The Best Flyfishing Gear for Winter Anglers
Winter steelhead trips can be miserable if you have the wrong gear. Here are a few things to help you stay warm and dry while you’re on the water
For most fly anglers, the dead of winter means being cooped up indoors tying flies while you eagerly wait for spring fishing. But for those willing to brave the elements, spending winter days on the river can be extremely rewarding. Like other cold-weather outdoor pursuits, winter steelhead and trout fishing require a great layering system, reliable gear, and some courage to face single-digit temperatures. Every piece of equipment below is part of my winter fishing arsenal and what I recommend to friends. It will keep you safe and warm on the water so you can trick a trout or two.
1. Icebreaker Men’s Merino Wool Long Sleeve Top and Bottom
When I started winter steelhead fishing, I didn’t have good base layers. As a result, I never lasted very long on the water. I began wearing an Icebreaker merino wool long sleeve shirt and bottoms two seasons ago, and it changed the way I fish. This combination will keep your core body temperature warm and allow you to build your layering system out from there. The merino fibers transport sweat and moisture away from the skin, which is ideal for long hikes to secret spots or fighting a steelhead downriver.
2. Pam Cooking Spray
When you’re fishing in sub-zero temperatures, droplets of water from your fishing line will freeze and build up in the guides on your rod. This is extremely aggravating. You’ll end up needing to break the ice off of your rod tip for just about every cast, and your hands will be bitter cold. A simple solution is to lightly spray your guides with Pam non-stick cooking spray before heading out to the river. Depending on how cold the weather is, the oil in the cooking spray should keep the ice off of your guides for a few hours. Keep a can—and a rag to wipe off any excess Pam—in your truck if you need to apply another coating later in the day.
3. Motorcycle Racing Studs
If you fish a lot, buying name-brand studs for your wading boots can start to add up. In college, when my buddies and I were steelheading enough to wear studs down on a regular basis, we found these motorcycle studs to work just as well as the others at a fraction of the cost. Just grab an electric screwdriver and throw as many as you need into the bottom of your boots. They come in handy when wading on slippery rocks or chasing a hooked steelhead down an icy riverbank.
4. SIMMS GORE-TEX ExStream Foldover Mittens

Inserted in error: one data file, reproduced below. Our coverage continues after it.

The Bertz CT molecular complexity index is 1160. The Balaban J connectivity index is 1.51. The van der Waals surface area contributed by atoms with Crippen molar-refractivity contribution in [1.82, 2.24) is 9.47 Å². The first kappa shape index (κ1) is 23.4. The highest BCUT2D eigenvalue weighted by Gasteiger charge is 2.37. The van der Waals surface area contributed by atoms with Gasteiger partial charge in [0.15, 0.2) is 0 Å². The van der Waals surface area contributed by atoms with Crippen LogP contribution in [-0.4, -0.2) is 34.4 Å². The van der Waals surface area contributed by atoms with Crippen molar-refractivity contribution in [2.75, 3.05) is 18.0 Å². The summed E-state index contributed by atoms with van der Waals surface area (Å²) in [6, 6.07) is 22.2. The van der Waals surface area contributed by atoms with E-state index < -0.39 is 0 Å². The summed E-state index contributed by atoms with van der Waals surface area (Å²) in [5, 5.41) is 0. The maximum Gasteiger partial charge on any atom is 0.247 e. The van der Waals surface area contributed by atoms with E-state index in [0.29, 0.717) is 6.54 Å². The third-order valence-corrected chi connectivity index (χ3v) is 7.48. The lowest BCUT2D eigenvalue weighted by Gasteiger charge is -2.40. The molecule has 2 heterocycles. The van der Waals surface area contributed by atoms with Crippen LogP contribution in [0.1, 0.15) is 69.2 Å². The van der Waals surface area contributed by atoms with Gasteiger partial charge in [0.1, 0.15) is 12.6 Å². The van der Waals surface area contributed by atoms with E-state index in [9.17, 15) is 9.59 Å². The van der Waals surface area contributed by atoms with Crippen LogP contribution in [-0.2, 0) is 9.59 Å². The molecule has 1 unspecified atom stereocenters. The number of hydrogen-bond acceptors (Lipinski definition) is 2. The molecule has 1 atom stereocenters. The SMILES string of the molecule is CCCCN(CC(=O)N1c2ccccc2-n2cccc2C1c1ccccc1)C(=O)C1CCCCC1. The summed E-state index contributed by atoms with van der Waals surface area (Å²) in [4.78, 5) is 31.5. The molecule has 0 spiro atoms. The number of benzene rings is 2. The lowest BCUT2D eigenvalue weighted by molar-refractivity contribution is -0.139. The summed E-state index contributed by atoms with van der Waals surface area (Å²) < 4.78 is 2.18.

Your extremities will be the first thing to get cold during winter fishing, and these gloves are ideal for keeping your hands warm. They’re part mitten, part glove, so they let you use your fingers for fine tasks—like tying on a new fly—while keeping your hands warm in the mitten part when you’re holding your rod. Best of all, these gloves are made with GORE-TEX so they won’t get wet or let the wind through. You might get cold when taking them off to reach in the water and hold up a fish—but that’s a good problem to have.
5. Aventik Collapsible Wading Staff
A wading staff is an essential piece of winter steelhead and trout gear. Snow, ice, and fast water don’t make for ideal wading conditions. The last thing you want is to fall into a freezing cold river and wait for hypothermia to set in. This collapsible wading staff helps you steady yourself when crossing uneven underwater terrain. It comes with a holster to put on your wading belt for easy access when you want to make a move. It’s a simple piece of gear that could prevent a life-threatening situation.
6. Buff Unisex Polar Thermal Hoodie
I’m surprised at how much I’ve used this Buff polar thermal hoodie during the fall, winter, and spring. I like to throw it on over my winter hat to add another layer of protection for my neck and head. And the drawstring allows you to cover your face when the weather turns windy and snowy. It’s another small layer that goes a long way out in the elements.
7. L.L. Bean Men’s Emerger Wading Jacket
As far as layers go, the last piece of clothing to put on your upper body should be a durable wading jacket. This will serve as your first line of defense against snow, rain, and icy water. The Emerger jacket is equipped with fleece-lined hand warming pockets, ripple foam for flies, and enough room for an extra sweater or two underneath.
8. Buttons & Pleats Merino Wool Socks for Men & Women
Standing in a freezing river or stream isn’t exactly for the faint of heart. If you don’t have a pair of warm socks, don’t even bother going fishing in the winter. More likely than not, your feet are going to be the first thing to get cold. A good pair of merino wool socks are just about the only thing you can put on to slow that process down.
9. SIMMS 25 Liter Dry Creek Simple Pack
If you haven’t picked up on it yet—staying dry during winter fishing is crucial. This means packing another set of gloves, hats, socks, shirts, and pants to put on in case you get your clothes wet. The Simms dry creek pack is a 100 percent waterproof bag to keep all your essential gear dry. This is where I throw my extra clothes, food, camera, and other necessities. You’ll be happy you have an extra pair of dry pants after you take a spill trying to land a trout. Unfortunately, I know about that from firsthand experience.